Leaving the Winds and the woods behind and riding on with a conglomerate ball of day-old donuts from the Pinedale supermarket, I shoot for the Great Divide Basin. I’m to be in Denver in just over ten days and I’ve found a peaceful groove of riding and resting and reading and eating and riding; the pace is not challenging and the rhythm is intoxicating. I’d rather put time in the saddle now and relax upon reaching my target, and the mountains of Colorado are a better place to spend some lazy days with ready access to shade and water. The Great Basin is topographic and hydrologic fantasy where water neither drains to the Pacific or Atlantic Oceans, instead contained by an enclosed basin. In this dry climate at 7000 ft, most of what what falls from the sky eventually evaporates. It’s fantastically beautiful, but it’s not really a place to hang out, especially by oneself.
Spending a restless night in a teepee in Atlantic CIty, WY, I depart in the cool morning and shoot for the Sweetwater River– this will be my last swim for a while. Ten miles further is Diagnus Well, a constantly gurgling pipe designed to create a wetland in the desert to sustain livestock. It smells a pungent saline swamp, and two lambs are tied to sagebrush, bleating for reprieve from heat and hunger. An empty, but lived-in trailer stands nearby. I give the lambs some water. While cooking grains in the shade of a fencepost, a vaquero arrives on horseback with a white dog with a prominent ribcage. He comes close, and licks the remaining grains and salt from my pot without asking, kicking sand. “Go away”, I demand half-heartedly. He’s hungry, and I’m tired from the heat. For a moment, I’m taken back to Mexico and the emaciated cattle of Baja. Ranching in the sage desert at 7,000 ft isn’t easy.
I briefly debated with a man in Atlantic City who complained about ” the people from south of the border” that were ruining the economy of his home state of Colorado. In the desert, a lone vaquero starves with his dog and two lambs. Is this what he refers to, or is the the hardworking men and women doing the other jobs we’re too disgusted and too lazy to do? This same discrimination has plagued this country for centuries, and has no doubt affected your family. Willfull outsourcing of labor and consumers unwilling to buy local goods are more at fault than hardworking Mexicans, regarding the current state of things. We raised our voices talking about wild horses and wolves, but discrimination disguised as patriotism is most enraging to me. This is pretty typical Wyoming politics as I understand. I find it powerful to retort, “where did your family come from?”.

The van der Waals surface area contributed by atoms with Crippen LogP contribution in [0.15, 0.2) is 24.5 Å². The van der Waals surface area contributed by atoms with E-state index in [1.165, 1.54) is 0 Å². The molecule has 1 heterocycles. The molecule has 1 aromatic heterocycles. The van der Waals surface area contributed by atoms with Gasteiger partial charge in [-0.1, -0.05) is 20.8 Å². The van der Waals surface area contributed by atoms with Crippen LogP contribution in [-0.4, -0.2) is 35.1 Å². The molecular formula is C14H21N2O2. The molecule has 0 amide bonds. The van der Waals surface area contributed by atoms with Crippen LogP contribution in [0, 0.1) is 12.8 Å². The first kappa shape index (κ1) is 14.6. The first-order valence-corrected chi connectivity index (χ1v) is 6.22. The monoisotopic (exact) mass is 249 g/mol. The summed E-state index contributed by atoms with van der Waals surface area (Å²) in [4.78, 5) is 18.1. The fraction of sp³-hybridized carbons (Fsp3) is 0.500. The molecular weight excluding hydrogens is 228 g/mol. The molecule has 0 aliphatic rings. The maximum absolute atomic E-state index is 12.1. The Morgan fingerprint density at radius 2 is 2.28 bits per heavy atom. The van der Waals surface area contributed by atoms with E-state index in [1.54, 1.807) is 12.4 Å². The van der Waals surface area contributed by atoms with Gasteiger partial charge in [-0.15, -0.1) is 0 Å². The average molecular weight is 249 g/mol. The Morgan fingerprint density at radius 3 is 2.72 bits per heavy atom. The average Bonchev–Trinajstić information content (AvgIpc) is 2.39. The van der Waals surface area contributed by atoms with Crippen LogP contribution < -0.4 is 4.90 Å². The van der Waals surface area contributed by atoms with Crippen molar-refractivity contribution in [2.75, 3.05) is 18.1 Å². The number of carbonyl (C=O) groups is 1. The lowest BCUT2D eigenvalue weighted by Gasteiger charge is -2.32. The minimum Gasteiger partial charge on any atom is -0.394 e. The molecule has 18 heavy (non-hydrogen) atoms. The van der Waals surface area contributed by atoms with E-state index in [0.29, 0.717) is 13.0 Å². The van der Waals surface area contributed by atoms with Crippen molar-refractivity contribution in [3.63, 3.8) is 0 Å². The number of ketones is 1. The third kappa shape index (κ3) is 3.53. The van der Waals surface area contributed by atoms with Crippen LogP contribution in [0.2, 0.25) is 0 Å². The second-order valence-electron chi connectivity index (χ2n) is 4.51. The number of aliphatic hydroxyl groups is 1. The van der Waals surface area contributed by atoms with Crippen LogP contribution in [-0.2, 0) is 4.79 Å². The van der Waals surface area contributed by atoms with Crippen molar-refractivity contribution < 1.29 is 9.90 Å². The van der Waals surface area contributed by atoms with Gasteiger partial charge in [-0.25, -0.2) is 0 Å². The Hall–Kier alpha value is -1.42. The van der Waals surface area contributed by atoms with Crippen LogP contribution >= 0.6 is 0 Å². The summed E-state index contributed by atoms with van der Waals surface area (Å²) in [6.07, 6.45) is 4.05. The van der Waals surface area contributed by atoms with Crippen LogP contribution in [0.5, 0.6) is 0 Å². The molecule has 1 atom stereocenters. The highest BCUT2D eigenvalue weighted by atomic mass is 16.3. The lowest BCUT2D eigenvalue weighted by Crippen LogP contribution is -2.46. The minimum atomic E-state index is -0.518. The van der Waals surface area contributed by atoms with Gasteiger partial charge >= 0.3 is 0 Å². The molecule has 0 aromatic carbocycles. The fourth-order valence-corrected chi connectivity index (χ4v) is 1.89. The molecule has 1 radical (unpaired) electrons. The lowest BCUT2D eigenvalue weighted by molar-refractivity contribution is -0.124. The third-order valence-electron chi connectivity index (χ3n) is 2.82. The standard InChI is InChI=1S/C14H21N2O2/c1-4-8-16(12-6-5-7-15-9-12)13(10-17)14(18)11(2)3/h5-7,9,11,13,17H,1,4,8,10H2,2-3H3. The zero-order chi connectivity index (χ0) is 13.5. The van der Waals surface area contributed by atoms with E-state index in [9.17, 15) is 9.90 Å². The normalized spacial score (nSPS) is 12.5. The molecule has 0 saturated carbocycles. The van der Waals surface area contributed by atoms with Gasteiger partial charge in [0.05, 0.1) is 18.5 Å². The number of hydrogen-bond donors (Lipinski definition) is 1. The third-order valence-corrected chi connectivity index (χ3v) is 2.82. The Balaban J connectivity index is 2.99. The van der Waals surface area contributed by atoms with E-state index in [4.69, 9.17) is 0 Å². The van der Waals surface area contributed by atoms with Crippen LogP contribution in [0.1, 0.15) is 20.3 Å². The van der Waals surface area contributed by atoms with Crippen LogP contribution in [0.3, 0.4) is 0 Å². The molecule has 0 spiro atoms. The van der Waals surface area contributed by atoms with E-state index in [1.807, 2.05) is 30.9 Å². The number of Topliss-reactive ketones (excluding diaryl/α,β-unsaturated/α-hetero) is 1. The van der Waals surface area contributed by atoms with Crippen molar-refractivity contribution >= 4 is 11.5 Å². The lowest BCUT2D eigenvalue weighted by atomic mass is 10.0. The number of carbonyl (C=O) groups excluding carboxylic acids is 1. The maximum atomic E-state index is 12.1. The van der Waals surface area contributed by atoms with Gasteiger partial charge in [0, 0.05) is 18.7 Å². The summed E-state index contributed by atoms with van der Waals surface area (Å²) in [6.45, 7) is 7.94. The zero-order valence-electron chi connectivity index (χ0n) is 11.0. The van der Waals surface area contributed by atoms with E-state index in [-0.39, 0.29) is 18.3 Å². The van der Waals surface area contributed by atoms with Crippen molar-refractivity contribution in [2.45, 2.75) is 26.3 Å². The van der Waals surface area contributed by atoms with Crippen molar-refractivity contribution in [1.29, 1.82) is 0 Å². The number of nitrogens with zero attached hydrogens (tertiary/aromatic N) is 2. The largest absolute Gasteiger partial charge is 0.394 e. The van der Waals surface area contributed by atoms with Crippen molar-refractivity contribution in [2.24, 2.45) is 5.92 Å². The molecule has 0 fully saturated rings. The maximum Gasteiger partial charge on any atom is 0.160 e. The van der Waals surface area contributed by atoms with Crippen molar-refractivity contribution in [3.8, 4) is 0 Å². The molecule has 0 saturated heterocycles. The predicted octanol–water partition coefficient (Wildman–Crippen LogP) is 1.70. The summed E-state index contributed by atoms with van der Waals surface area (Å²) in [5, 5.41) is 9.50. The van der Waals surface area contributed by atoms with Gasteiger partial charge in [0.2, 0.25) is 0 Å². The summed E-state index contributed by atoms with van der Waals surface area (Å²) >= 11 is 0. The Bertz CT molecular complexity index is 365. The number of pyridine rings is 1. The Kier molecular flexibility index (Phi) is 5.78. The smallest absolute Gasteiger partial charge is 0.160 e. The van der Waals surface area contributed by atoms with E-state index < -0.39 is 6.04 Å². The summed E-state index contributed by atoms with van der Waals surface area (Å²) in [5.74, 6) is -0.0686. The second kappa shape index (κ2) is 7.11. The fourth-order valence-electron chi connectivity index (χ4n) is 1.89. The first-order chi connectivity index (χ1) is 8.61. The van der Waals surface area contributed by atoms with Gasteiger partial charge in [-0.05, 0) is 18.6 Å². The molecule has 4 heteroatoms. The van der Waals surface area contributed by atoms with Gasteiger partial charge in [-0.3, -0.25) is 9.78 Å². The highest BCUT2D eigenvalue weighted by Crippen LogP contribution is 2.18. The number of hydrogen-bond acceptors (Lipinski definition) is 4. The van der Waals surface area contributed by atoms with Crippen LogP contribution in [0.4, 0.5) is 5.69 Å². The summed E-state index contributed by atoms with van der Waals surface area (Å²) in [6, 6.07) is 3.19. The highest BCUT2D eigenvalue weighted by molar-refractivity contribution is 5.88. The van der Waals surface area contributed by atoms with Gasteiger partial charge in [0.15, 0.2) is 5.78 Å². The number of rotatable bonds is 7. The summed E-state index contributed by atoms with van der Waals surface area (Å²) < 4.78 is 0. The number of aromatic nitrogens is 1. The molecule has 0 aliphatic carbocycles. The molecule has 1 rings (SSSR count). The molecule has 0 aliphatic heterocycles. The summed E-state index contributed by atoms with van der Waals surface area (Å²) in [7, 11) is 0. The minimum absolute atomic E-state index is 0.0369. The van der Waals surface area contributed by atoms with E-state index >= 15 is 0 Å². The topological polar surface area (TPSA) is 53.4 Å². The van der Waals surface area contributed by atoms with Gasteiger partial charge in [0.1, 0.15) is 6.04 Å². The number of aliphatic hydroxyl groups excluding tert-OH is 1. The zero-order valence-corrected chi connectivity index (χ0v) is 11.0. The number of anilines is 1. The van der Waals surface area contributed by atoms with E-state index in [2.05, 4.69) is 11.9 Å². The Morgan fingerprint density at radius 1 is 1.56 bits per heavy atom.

WIth just under three liters of water, I ride onward from the gurgling pipe in the desert. For a time, I am enchanted with the vast moonscape of the Basin, but soon enough I am thinking about water and shade, with no relief save for a snow fence and my warm bottles of water I drape my groundcloth over the fence slats, providing shade, but it also blocks the cooling west wind. I savor warm salty sips until within ten miles of the A&M Reservoir, then I open my throat and empty the end of the bottle, throttling onward. I’m not dying of thirst, but I imagine bringing my lips to damp sand in the desert in search of relief, or as Ed Abbey suggests, biting on a small pebble to instigate salivation and to relieve thirst. Luckily, my map shows a state managed reservoir which provides cool, clean water and a place to calm my sunburnt skin. Only 55 miles, that was a long time without a swim.
Cooled and cleansed and full of water I make quick friends with CDT hikers, and then make a break for it. Racing downhill away from lightning bolts, I relieve pressure from my tires to smooth the terrain at 24 miles an hour, and lean into a sidewind– like a sail, the framebag sends me sliding into the thick thundercloud air. This is the first thunderstorm of the entire trip and I reach Lamont quickly, taking refuge in the Annalope Cafe. That night, I sleep in another teepee, this time provided by a woman I would never meet– a devout Christian– who has helped passing cyclists for years. The Divide Route passes within a few miles of Lamont and the popular Trans-Am bicycle route. Wells in the desert and relief from rainclouds– Wyoming provides.
Awake to clearing skies, I stop into the Annalope Cafe for some fuel for the ride to Rawlins. Indeed, the desert is constantly changing, but what’s for dessert?
A great thanks to “LB”, who I never did meet. The teepee was much appreciated as my tent is currently in partial disrepair. It will be back in full service after a visit to the red house on Oak Street, Big Agnes headquarters and repair shop in Steamboat Springs, CO.